HOF Spotlight: Ollie Matson


Ollie Matson
Name: Ollie Matson
Position: Halfback
Pro Career: 1952, 1954 – 1966
Team Affiliation(s): Chicago Cardinals, Los Angeles Rams, Detroit Lions, Philadelphia Eagles
College: San Francisco
Induction Class: 1972
HOF Profile: Click Here

Brief Bio: A lone shining star in an otherwise dark abyss, Ollie Matson was often the sole bright spot for awful teams. Yet despite playing for just two teams with winning records during his brilliant 14-year career, and often being the opposing defense’s only target, Matson built an exceptional résumé. A quick-footed All-American who represented the United States in the 1952 Olympics, Matson was the number 1 draft choice of the basement dwelling Chicago Cardinals and was their supposed savior. When he was traded to Los Angeles for an unheard-of 9 players in 1959, he was once again labeled the potential deliverer for a fledging franchise. While Lady Luck was never Matson’s teammate, he competed to his fullest year in and year out and was a six-time Pro Bowl and All-NFL honoree.

Career Stats: 171 games played; 5,173 rushing yards; 40 rushing TDs; 3,285 receiving yards; 23 receiving TDs; 3,746 kickoff return yards; 6 kickoff return TDs; 119 passing yards; 595 punt return yards; 3 punt return TDs; 1 fumble recovery TD, 3 INTs

1952 Bowman #127

Featured Card: 1952 Bowman #127. Along with fellow University of San Francisco alumnus and 1972 Hall of Inductee Gino Marchetti, Ollie Matson was featured on his rookie card before ever playing a down of professional football, something not nearly as common as today. There are not a lot of copies of this card listed on eBay, but prices range from about $50 to $499. Buying vintage can certainly be a lot of fun, especially for older collectors or football history buffs. Just always be aware of what you’re buying as lots of counterfeits and reprints do exist, especially for a legendary set like the 1952 Bowmans.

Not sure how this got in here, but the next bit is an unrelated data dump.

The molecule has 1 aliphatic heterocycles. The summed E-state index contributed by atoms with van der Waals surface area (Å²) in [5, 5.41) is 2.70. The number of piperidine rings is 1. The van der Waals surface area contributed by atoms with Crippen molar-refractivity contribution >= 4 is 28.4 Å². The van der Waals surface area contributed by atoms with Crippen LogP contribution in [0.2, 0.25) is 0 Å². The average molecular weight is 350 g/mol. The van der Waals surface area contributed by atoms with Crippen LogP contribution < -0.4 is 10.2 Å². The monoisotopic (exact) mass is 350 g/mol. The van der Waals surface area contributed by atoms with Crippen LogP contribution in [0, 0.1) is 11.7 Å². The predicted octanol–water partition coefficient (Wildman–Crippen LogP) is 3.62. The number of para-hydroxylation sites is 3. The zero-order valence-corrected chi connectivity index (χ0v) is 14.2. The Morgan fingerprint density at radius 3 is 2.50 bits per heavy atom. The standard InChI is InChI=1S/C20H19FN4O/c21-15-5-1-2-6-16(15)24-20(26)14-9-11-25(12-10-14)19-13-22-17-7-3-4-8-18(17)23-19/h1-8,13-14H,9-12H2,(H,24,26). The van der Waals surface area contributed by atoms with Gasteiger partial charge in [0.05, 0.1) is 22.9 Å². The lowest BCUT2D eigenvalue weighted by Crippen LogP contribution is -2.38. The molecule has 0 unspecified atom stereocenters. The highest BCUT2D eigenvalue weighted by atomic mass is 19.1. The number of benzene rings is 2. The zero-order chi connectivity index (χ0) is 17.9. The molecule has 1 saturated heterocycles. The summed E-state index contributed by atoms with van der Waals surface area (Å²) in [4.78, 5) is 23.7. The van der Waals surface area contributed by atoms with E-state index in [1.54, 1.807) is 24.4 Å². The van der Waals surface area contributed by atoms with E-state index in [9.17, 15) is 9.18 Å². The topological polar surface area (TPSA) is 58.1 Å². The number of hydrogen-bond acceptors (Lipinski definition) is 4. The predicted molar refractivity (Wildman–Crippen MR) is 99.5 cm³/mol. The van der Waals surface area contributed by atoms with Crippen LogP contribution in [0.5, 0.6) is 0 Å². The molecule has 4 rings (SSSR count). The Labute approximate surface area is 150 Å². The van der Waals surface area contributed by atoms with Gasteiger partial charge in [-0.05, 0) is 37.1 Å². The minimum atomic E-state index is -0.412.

NOTE: You can find all of my Hall Of Fame Spotlight Features by clicking the HOF Spotlight banner above.


HOF Spotlight: Norm Van Brocklin


Norm Van Brocklin
Name: Norm Van Brocklin
Position: Quarterback
Pro Career: 1949 – 1960
Team Affiliation(s): Los Angeles Rams, Philadelphia Eagles
College: Oregon
Induction Class: 1971
HOF Profile: Click Here

Brief Bio: Quarterbacks do not like to share the spotlight, especially amongst their own teammates. But that is just what Norm Van Brocklin had to do when he joined the Rams in 1949 as they already had future fellow HOFer Bob Waterfield. Despite splitting time with another great tosser, Van Brocklin won the NFL’s passing crown in 1950 and 1952 (he won a third in 1954 after he was given full time QB status). In 1951, Van Brocklin once threw 554 yards in a single game and later connected with another fellow HOFer Tom Fears for a 73-yard touchdown to give the Rams their only title since the their move to L.A. When “the Dutchman” was traded to Philadelphia in 1958, he again built a winning tradition and won the NFL championship in 1960, becoming the only man to defeat a Vince Lombardi-led team in a championship game.

Career Stats: 140 games played; 1,553 for 2,895 passing (53.6%); 23,611 passing yards; 173 passing TDs; 178 INTs; 11 rushing TDs; 22,413 punting yards (42.9 avg).

1951 Bowman #4

Featured Card: 1951 Bowman #4. The Bowman Gum company picked just the right year to give Norm Van Brocklin his rookie card as the great passer dominated opponents and helped lead his Rams to the NFL championship. As with a lot of vintage rookie cards, there is a wide range of conditions, grades, and prices from which to choose if looking to add this card to your collection. Current market prices generally fall between $150 and $300. There is one listing for a PSA 9 with a heart-burn producing $55,000 price tag. You definitely want to decide what your focus will be before you get too deep into building a HOF collection. There are lots of other Van Brocklin cards available, many of which will not break the bank.

NOTE: You can find all of my Hall Of Fame Spotlight Features by clicking the HOF Spotlight banner above.

HOF Spotlight: Y.A. Tittle


Y.A. Tittle
Name: Y.A. Tittle
Position: Quarterback
Pro Career: 1948 – 1964
Team Affiliation(s): Baltimore Colts, San Francisco 49ers, New York Giants
College: Louisiana State
Induction Class: 1971
HOF Profile: Click Here